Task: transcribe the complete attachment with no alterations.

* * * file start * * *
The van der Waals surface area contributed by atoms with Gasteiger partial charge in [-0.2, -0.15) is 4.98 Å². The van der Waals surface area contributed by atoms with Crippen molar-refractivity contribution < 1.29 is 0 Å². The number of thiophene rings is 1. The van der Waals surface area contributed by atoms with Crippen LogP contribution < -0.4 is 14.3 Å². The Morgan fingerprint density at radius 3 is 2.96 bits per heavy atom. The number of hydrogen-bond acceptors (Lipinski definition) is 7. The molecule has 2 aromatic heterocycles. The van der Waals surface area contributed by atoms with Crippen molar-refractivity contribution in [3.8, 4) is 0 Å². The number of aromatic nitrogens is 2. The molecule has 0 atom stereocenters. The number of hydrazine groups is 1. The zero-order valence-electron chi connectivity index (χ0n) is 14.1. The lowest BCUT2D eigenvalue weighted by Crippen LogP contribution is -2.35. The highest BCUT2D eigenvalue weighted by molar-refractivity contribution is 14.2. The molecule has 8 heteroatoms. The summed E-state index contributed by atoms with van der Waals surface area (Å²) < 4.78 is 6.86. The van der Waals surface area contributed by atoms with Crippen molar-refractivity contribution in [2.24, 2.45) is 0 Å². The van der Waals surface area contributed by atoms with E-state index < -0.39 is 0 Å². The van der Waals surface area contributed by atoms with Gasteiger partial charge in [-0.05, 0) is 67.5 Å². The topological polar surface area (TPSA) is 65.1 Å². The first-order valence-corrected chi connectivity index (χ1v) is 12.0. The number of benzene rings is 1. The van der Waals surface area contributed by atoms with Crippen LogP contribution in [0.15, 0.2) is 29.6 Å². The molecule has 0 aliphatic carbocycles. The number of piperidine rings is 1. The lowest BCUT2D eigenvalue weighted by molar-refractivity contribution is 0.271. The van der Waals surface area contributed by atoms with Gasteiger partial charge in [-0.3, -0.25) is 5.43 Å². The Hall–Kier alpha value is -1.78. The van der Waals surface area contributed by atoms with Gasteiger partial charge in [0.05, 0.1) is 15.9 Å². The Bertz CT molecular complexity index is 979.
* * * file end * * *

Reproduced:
The van der Waals surface area contributed by atoms with Gasteiger partial charge in [-0.2, -0.15) is 4.98 Å². The van der Waals surface area contributed by atoms with Crippen molar-refractivity contribution < 1.29 is 0 Å². The number of thiophene rings is 1. The van der Waals surface area contributed by atoms with Crippen LogP contribution < -0.4 is 14.3 Å². The Morgan fingerprint density at radius 3 is 2.96 bits per heavy atom. The number of hydrogen-bond acceptors (Lipinski definition) is 7. The molecule has 2 aromatic heterocycles. The van der Waals surface area contributed by atoms with Crippen molar-refractivity contribution in [3.8, 4) is 0 Å². The number of aromatic nitrogens is 2. The molecule has 0 atom stereocenters. The number of hydrazine groups is 1. The zero-order valence-electron chi connectivity index (χ0n) is 14.1. The lowest BCUT2D eigenvalue weighted by Crippen LogP contribution is -2.35. The highest BCUT2D eigenvalue weighted by molar-refractivity contribution is 14.2. The molecule has 8 heteroatoms. The summed E-state index contributed by atoms with van der Waals surface area (Å²) < 4.78 is 6.86. The van der Waals surface area contributed by atoms with Crippen molar-refractivity contribution in [2.24, 2.45) is 0 Å². The van der Waals surface area contributed by atoms with E-state index < -0.39 is 0 Å². The van der Waals surface area contributed by atoms with Gasteiger partial charge in [-0.05, 0) is 67.5 Å². The topological polar surface area (TPSA) is 65.1 Å². The first-order valence-corrected chi connectivity index (χ1v) is 12.0. The number of benzene rings is 1. The van der Waals surface area contributed by atoms with Crippen LogP contribution in [0.15, 0.2) is 29.6 Å². The molecule has 0 aliphatic carbocycles. The number of piperidine rings is 1. The lowest BCUT2D eigenvalue weighted by molar-refractivity contribution is 0.271. The van der Waals surface area contributed by atoms with Gasteiger partial charge in [-0.3, -0.25) is 5.43 Å². The Hall–Kier alpha value is -1.78. The van der Waals surface area contributed by atoms with Gasteiger partial charge in [0.05, 0.1) is 15.9 Å². The Bertz CT molecular complexity index is 979.